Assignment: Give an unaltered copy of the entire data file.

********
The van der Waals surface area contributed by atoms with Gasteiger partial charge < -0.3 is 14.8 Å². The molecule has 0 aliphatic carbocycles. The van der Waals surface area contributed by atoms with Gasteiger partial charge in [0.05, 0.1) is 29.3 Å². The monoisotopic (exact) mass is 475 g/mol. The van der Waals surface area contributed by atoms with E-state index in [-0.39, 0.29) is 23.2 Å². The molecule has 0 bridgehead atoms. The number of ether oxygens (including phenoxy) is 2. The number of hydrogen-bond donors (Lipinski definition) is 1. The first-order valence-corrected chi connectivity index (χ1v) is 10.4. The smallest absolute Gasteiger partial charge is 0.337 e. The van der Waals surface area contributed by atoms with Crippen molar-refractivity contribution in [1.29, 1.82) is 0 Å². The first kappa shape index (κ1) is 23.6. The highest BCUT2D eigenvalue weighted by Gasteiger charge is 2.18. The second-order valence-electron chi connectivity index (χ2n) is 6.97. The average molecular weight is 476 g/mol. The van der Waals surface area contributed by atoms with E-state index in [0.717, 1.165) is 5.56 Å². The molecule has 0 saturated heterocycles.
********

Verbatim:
The van der Waals surface area contributed by atoms with Gasteiger partial charge < -0.3 is 14.8 Å². The molecule has 0 aliphatic carbocycles. The van der Waals surface area contributed by atoms with Gasteiger partial charge in [0.05, 0.1) is 29.3 Å². The monoisotopic (exact) mass is 475 g/mol. The van der Waals surface area contributed by atoms with E-state index in [-0.39, 0.29) is 23.2 Å². The molecule has 0 bridgehead atoms. The number of ether oxygens (including phenoxy) is 2. The number of hydrogen-bond donors (Lipinski definition) is 1. The first-order valence-corrected chi connectivity index (χ1v) is 10.4. The smallest absolute Gasteiger partial charge is 0.337 e. The van der Waals surface area contributed by atoms with Crippen molar-refractivity contribution in [1.29, 1.82) is 0 Å². The first kappa shape index (κ1) is 23.6. The highest BCUT2D eigenvalue weighted by Gasteiger charge is 2.18. The second-order valence-electron chi connectivity index (χ2n) is 6.97. The average molecular weight is 476 g/mol. The van der Waals surface area contributed by atoms with E-state index in [0.717, 1.165) is 5.56 Å². The molecule has 0 saturated heterocycles.